And the dude? He just scooched over and grabbed the other bag while never changing his expression.

What the heck? Obviously this couple graduated from a different Sally Struthers’ School of Communication than I did.

Did I miss a memo? Is this the new way of talking to one another? I mean, I firmly believe in the multi-purpose genius of the F-word, but when you use it in such mundane ways, it kinda loses it’s pep, ya know? Besides, if a body starts tossing the f-bomb around like it’s nothing, we’re going to need to invent a new word toΒ really communicate our feelings. And since we’ve got all these new-fangled electronic devices to keep us busy, when are we ever going to make that happen?

Keep it real folks, and keep the f-bomb the pinnacle of coarse language it once was!

9 thoughts on “The Demise of the F-Bomb

  1. I soooooo agree with this! I hate f-bombs but will use them in extreme situations (with adults only) to communicate my distress once in a great while. When I hear them casually it bugs me for the very reason you have communicated! You are always so spot on!

  2. Absolute agreement here. For myself, I’ve always tried to consider it as a special word for special occasions. Some people swear a lot, some a little, but when I throw an f-bomb out there, people who know me notice and whatever I just said has some serious emphasis.

    And I kind of like it that way.

  3. At one point someone I grew up with said “you know you’re from _____ (our home town), if you can comfortably work the word F___ into a sentence four times without really trying.” At the time we thought it was cute or perhaps just stylish, but as I’ve gone past the half-century mark in age I’ve come to find it less so. Much less so. Now I’m F___ing scared.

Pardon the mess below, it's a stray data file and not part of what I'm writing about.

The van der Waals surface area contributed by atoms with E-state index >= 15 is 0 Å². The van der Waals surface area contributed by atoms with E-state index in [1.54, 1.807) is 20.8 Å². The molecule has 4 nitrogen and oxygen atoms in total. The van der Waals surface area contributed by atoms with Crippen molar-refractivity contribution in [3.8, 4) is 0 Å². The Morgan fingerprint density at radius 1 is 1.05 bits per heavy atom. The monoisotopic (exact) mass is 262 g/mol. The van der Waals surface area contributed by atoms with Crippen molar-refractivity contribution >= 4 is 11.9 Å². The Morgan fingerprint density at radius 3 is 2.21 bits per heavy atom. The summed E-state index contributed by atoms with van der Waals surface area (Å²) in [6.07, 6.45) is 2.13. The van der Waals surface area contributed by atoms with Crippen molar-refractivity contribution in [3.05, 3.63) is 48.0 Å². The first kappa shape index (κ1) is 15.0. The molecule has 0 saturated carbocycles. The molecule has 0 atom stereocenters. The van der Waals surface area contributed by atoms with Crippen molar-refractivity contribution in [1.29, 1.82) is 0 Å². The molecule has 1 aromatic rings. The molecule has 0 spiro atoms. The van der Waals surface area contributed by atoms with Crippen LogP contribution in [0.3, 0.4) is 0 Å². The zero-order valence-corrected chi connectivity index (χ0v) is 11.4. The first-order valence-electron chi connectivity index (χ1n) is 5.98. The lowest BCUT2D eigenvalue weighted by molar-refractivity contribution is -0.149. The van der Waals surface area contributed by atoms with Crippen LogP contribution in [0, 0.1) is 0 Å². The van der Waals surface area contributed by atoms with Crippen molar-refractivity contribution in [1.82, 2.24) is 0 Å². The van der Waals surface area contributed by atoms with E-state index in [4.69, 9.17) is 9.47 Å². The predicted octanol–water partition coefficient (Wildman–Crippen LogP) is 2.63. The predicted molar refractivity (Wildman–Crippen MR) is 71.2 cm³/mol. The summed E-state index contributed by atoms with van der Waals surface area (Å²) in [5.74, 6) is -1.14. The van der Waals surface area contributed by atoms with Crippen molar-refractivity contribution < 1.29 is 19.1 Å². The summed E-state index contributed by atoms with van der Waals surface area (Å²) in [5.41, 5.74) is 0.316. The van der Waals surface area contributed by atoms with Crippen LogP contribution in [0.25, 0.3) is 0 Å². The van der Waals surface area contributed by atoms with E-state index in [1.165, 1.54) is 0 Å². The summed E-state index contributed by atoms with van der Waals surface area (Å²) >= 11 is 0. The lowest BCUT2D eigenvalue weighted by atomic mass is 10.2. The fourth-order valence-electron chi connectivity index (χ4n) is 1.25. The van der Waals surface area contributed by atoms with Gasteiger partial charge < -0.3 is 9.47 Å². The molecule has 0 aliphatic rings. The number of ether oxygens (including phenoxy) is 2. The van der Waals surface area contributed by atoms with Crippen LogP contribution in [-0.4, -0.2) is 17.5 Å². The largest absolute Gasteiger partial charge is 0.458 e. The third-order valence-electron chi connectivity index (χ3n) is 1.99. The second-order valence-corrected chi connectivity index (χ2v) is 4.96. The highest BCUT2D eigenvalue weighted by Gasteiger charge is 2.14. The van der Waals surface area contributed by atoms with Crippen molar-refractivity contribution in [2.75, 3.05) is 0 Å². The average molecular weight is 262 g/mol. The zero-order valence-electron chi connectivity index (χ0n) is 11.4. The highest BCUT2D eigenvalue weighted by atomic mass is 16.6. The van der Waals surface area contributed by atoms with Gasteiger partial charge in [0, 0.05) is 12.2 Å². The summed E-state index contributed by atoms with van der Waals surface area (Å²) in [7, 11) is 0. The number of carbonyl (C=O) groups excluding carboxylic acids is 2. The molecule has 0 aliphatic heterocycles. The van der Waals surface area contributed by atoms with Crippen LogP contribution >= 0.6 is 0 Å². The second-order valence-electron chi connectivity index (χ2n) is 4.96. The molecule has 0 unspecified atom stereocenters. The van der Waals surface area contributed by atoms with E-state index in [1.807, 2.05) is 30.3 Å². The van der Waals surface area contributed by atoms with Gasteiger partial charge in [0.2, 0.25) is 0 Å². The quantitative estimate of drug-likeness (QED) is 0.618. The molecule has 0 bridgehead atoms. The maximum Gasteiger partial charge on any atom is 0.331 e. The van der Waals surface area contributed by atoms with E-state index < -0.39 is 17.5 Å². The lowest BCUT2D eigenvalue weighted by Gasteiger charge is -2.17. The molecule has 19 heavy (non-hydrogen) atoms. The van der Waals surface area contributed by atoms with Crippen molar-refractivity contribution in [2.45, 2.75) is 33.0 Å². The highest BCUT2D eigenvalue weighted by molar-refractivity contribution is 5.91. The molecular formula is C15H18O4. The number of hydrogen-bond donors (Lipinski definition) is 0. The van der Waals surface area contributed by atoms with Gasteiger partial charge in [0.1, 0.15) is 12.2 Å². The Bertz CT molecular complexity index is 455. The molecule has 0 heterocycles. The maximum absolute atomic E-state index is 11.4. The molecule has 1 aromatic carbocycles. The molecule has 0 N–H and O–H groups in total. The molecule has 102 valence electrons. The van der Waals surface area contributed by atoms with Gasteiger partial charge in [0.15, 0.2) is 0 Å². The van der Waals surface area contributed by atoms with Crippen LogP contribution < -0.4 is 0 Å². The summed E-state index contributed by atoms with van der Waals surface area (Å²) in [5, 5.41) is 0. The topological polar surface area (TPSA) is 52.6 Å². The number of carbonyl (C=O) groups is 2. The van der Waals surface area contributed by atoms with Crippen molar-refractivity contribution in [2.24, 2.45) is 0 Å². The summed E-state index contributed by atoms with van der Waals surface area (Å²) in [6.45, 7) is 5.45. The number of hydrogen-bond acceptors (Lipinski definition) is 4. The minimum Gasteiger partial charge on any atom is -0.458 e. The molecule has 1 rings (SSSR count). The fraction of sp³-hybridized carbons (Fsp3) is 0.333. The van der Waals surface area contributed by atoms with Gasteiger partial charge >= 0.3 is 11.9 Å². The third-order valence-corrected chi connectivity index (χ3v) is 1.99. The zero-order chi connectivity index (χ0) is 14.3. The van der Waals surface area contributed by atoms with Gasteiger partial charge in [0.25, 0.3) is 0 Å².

4. I should note, Laura, Lance, and John, that I can curse worse than any member of the armed services. I just typically do it when I’m angry. Or, let’s be honest…drinking a margarita and talking about a subject I feel heated on. (I’m a bad influence on adults and my own children.) *hides blushing face*

  5. Agree completely. There are so many wonderfully descriptive and colourful words out there but somehow many have apparently decided the f-bomb is a completely multi purpose word. Useful for all occasions.

  6. When things have gone so far one way, the only option is to switch to the other extreme. A bit like when your mother addresses you by your full name. Or you hear a stranger say in a bar: “Listen here, pal.” So perhaps if she had said, through gritted teeth: “I do beg your pardon kind sir [hissing the sir], could I possibly trouble you to accommodate me?” If you’d heard that – well, start the car, hit the gas, get out of there before the explosion.

  7. Sometimes we (human beings) kill each other. Sometimes we don’t. Sometimes we use the F-bomb. Sometimes we don’t. In the end we all die and go where we do not know. (I think it’s nowhere. You may have different opinions.)

    • I’d like to think we go back to where we came from – the great void filled with possibilities. Or, the food chain. Either way, I don’t worry about then. I mostly worry about now. πŸ™‚